All in one wrap

Jacob Jerde

Photo By Nick Miller

Sometimes an interview comes right at you—literally. This week, it was local artist Jacob Jerde, riding my way on his yellow-and-red swing bike (a two-wheeler that swivels at the head tube). I’d seen Jerde’s art—wild, vibrant fantasy scenes—at the clothing boutique DV8 during Second Saturday. And he’s often hanging, or cruising on his Schwinn, around Midtown, though he just moved to Sac. Find out more at

How long have you been in town?

Six months, but I was born here.

Where were you before you moved?

Washington state. I lived up in the Puget Sound area for seven years, and it was a great place to live.

Describe how you first started painting?

I became an artist when I was a kid. I enjoyed the idea of mysticism or—what do you call it? Not mysticism. Just the idea of creating another reality.


The fact that you need outlets from the everyday things you do. And I felt like that’s how I should use my creative energy.

Is Sac a hard city to adapt to?

Actually, no, because there’s a million people here, and there are a lot of people that do different things. And I do different things than most people. So there’s opportunity here for everybody.

Where are you as an artist now?

Man, you’re putting me on the spot.

It’s OK. I won’t use this question.

As an artist, I like low-brow high art, as they call it. … I go in and out of realms every day, and reality is not what I always see. Just the other day I came up the idea of not living in this world, but also having a separate mystical world, whatever that is. I don’t want to tell you what it is right off the bat, because then my shows wouldn’t be a surprise. … I try and keep that to myself. That’s my life and my world, what I’m trying to show people. The way I think.

What else do you do in your spare time?

I enjoy reading, and—

What have you read lately?

Uh. Oh, god.


Dude, aw, man. I ain’t gonna tell you. I’m not going to say.

Tell me about your bike.

In O-Town, there’s a pack of dudes that would ride around on swing bikes, and I always wanted to be that odd man on the bike. But at the time I didn’t know where to find one, where to get one. But it stuck in my mind. Then I moved here and went to College Cyclery and they had one. Dream come true. There it was.

So what’s the appeal of the swing bike?

It’s hard to explain. It’s different. At first, it was a little difficult to use, unlike any other bike. It swivels. You don’t necessarily go faster, but it’s definitely good for corners and the overall enjoyment of the ride.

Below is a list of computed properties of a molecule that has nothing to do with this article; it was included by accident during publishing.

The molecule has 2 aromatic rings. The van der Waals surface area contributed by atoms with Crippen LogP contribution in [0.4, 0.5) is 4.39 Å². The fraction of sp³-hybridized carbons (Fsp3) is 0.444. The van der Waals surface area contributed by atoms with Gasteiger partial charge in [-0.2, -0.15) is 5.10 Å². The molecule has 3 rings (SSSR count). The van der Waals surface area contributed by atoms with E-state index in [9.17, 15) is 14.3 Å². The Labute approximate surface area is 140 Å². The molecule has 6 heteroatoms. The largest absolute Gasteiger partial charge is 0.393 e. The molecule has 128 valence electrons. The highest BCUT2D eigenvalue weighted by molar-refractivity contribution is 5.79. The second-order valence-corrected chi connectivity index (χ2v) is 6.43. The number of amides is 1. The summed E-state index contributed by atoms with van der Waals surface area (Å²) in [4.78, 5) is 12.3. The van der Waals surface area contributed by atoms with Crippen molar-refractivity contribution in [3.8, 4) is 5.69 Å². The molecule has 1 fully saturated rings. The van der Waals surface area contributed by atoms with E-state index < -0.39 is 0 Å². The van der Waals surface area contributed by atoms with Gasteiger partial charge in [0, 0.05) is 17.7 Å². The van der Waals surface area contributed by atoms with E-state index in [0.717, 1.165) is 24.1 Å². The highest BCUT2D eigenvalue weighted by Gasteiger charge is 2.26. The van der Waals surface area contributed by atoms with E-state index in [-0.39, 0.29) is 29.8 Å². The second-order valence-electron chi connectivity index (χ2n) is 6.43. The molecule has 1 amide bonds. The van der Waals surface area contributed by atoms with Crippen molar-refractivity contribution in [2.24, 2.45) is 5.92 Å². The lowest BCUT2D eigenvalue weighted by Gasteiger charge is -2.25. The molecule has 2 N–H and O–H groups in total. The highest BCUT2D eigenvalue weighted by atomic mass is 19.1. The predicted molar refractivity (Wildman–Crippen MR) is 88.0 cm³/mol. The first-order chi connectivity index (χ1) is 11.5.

I haven’t seen any bike like it in town. Have you?

No, not yet. But I hear that people are looking.

It’s gonna be the next fixed gear.

(Laughs.) Maybe. Maybe not. You see, the swing bike—you wanna hear the history—originated in the ‘60s. … But the swing bikes didn’t really catch on as much, so what happened was there were problems with people getting hurt on them. But the Schwinn frame does lock in place; on mine, I had to drill a hole to lock it. … I see a lot of people in their 40s and 50s who’ve never seen the bike model before, and I say, “Well, it’s been around since the ‘60s.”

How’d your Second Saturday show at DV8 go?

Well, I was too busy talking to people to notice reactions, but I heard that people liked it, I guess. I’m not exactly sure. I was kinda walking around at times, but there was a band playing, too, so it was really fun.

What world does your art take place in?

I’ve always been attracted to using this world, but adding the elements of fairy tales, fantasy. And then I’m also a real big fan of Glenn Barr, an artist from [Detroit]. There’s a lot of really good artists out there, and you want to be as good as them, and that’s not easy. Just ‘cause you enjoy it, you want to just go with it and enjoy what you’re doing. Yeah. (Laughs.)

What are you going to do the rest of the day?

Run errands. Have some lunch somewhere. Probably go to the library, because I don’t own a computer.

Where do you like to eat?

At the La Fiesta on Alhambra. I like the spread of salsas they have there. I usually get the one taco, beans and rice. Or I get a super burrito if I can handle it.

Is Mexican food here better than in the Northwest?

Fuck yeah. I don’t know, the tacos weren’t as good up there. It’s definitely a lot better. I used to work in a Salvadoran restaurant up there that was pretty good, though. … But I’m finding that Mexican food is actually really healthy, good ingredients; you get all the major food groups in one wrap.